15
echo 'NODE_1_length_317516_cov_18.568_ID_4005' | awk 'FS="_length" {print $1}'

Obtained output:

NODE_1_length_317516_cov_18.568_ID_4005

Expected output:

NODE_1

How is that possible? I'm missing something.

3 Answers 3

21

When you are going through lines using Awk, the field separator is interpreted before processing the record. Awk reads the record according the current values of FS and RS and goes ahead performing the operations you ask it for.

This means that if you set the value of FS while reading a record, this won't have effect for that specific record. Instead, the FS will have effect when reading the next one and so on.

So if you have a file like this:

$ cat file
1,2 3,4
5,6 7,8

And you set the field separator while reading one record, it takes effect from the next line:

$ awk '{FS=","} {print $1}' file
1,2                             # FS is still the space!
5

So what you want to do is to set the FS before starting to read the file. That is, set it in the BEGIN block or via parameter:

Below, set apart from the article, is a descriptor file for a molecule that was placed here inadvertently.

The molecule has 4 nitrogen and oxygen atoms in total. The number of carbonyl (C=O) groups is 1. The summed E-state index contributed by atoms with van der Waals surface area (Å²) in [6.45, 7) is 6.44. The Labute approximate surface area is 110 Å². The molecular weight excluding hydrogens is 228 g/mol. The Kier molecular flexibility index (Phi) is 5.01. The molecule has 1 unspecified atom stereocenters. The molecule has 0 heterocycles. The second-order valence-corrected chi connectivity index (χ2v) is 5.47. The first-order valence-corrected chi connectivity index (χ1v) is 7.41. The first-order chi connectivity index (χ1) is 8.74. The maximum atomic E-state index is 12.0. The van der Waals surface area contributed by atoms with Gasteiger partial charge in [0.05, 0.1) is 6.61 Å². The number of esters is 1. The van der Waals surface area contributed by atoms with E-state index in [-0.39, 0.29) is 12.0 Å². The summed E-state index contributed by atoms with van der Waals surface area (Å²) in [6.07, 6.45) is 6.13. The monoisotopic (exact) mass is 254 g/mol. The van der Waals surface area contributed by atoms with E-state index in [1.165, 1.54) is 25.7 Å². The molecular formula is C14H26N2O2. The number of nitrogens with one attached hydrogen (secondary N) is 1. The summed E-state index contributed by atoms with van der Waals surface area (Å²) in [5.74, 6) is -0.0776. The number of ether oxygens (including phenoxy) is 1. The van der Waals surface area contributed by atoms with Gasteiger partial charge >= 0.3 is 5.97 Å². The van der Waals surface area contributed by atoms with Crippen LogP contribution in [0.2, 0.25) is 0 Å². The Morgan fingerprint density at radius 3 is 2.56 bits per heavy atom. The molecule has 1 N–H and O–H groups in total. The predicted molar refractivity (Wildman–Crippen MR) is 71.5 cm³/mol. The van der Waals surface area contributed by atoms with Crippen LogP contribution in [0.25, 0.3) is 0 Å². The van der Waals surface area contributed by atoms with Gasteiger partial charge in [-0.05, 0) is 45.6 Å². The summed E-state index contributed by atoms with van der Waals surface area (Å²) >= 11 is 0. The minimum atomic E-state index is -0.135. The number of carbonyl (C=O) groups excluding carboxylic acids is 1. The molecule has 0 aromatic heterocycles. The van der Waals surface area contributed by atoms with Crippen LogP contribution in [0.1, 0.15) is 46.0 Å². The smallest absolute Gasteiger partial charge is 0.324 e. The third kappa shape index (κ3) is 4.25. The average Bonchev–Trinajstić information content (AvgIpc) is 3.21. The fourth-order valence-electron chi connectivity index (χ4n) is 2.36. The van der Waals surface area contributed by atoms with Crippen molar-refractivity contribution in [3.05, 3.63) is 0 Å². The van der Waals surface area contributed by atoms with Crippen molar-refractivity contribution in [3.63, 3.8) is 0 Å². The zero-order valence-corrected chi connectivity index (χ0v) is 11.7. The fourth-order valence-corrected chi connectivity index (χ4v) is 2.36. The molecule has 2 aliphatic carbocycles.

$ awk 'BEGIN{FS=","} {print $1}' file
1,2                             # now, FS is the comma
5
$ awk -F, '{print $1}' file
1
5

There is also another way: make Awk recompute the full record with {$0=$0}. With this, Awk will take into account the current FS and act accordingly:

$ awk '{FS=","} {$0=$0;print $1}' file
1
5
2
  • Suppose my first line is Cal_Tno_V19_F04_R02. How to use awk to print Cal_Tno, ie, to print first 2 fields with separator?
    – Sigur
    Nov 11, 2017 at 1:10
  • @Sigur this seems to be a completely different question to what I was answering here. It is better if you ask a new question providing enough details!
    – fedorqui
    Nov 13, 2017 at 9:25
3

awk Statement used incorrectly

Correct way is

awk 'BEGIN { FS = "#{delimiter}" } ; { print $1 }'

In your case you can use

awk 'BEGIN { FS = "_length" } ; { print $1 }'
1
  • Just a reminder that if you try print $0 it will produce the original line before field separators were applied. To print the whole line with new FS you must loop through the fields and print or use the shortcut of assigning a field, which recomputes the line with the FS: { $1 = $1; print $0}
    – Merlin
    Feb 3, 2022 at 18:25
0

Inbuilt variables like FS, ORS etc must be set within a context i.e in 1 of the following blocks: BEGIN, condition blocks or END.

$ echo 'NODE_1_length_317516_cov_18.568_ID_4005' | awk 'BEGIN{FS="_length"} {print $1}'
NODE_1
$

You can also pass the delimiter using -F switch like this:

$ echo 'NODE_1_length_317516_cov_18.568_ID_4005' | awk -F "_length" '{print $1}'
NODE_1
$

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